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Your Keystrokes May Be Stolen Through WiFi

There have been papers written and demonstrations conducted in recent months to show how it’s possible to wirelessly log your keystrokes. All of those demonstrations have relied upon specialized gear you can make using off-the-shelf components, but given that requirement, it limits the pool of hackers with the technical skills to pull it off.

Recently, however, a new method has been devised and demonstrated by a joint research effort that combined the talents of team members from Michigan State University and Nanjing University in China. Their new method does not require the hacker to create anything new or exotic, but rather, to simply gain control over a router.

Wireless routers track and monitor the signals on your network, including signals sent by your wireless peripherals. If you’re using a wireless keyboard, each time you press a key, it sends a signal of a slightly different wavelength to the CPU, which translates that signal, and displays the appropriate letter or symbol on your screen.

The research team was able to reverse engineer an algorithm that could identify which keystrokes generated what frequencies, and use it to provide a map of every keystroke entered. Their first try yielded a result of better than 96% accuracy. No doubt, with additional refinement, this percentage could be pushed even closer to 100% than it already is.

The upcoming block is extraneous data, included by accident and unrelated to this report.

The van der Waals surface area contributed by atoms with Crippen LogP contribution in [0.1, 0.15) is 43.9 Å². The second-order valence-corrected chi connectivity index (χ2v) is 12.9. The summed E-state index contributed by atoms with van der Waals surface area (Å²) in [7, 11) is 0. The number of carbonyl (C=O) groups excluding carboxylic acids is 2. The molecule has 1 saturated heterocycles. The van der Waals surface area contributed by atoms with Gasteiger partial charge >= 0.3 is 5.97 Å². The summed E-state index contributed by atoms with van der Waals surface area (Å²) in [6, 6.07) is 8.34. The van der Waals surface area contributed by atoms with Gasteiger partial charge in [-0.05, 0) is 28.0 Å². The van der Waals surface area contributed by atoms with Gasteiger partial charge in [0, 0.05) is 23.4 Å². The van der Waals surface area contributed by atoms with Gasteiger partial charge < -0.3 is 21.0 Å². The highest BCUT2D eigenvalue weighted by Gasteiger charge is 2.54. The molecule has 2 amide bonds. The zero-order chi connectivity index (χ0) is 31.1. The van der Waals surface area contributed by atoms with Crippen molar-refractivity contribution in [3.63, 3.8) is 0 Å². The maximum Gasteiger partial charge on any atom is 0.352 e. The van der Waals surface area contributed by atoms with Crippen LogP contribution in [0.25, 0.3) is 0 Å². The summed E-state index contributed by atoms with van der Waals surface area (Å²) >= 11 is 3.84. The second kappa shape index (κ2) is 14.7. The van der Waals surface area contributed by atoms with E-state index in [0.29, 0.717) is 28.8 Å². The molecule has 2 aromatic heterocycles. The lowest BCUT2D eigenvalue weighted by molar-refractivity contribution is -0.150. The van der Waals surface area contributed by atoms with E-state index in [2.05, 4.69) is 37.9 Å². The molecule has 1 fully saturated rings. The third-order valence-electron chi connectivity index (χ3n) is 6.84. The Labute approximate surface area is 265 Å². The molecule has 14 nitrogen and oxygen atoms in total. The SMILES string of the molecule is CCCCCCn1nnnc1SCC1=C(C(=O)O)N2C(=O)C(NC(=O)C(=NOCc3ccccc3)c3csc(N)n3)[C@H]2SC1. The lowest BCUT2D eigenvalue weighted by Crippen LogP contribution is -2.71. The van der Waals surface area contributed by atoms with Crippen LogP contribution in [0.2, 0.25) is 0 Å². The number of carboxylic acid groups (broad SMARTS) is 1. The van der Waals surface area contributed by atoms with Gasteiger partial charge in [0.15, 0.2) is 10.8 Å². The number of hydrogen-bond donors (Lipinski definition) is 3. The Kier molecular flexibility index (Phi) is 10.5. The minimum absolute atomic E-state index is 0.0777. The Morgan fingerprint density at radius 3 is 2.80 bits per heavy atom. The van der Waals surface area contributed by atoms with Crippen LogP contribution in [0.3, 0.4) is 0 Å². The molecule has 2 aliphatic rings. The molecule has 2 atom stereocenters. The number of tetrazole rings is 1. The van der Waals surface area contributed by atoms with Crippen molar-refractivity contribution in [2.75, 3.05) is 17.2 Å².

The only real downside of their method is the fact that the range is fairly limited. If the router is more than 12 to 15 feet from the keyboard in question, accuracy falls off markedly, but this could also change with further refinement, and as routers themselves become more powerful and robust.

The bottom line is that researchers have now demonstrated a method of keystroke capturing which relies on traditional hacking targets (routers), and requires no specialized, custom-built equipment to pull off. Not a month goes by that some new, innovative hacking technique is brought to light, and a new threat is found to guard against. This is yet another of those.

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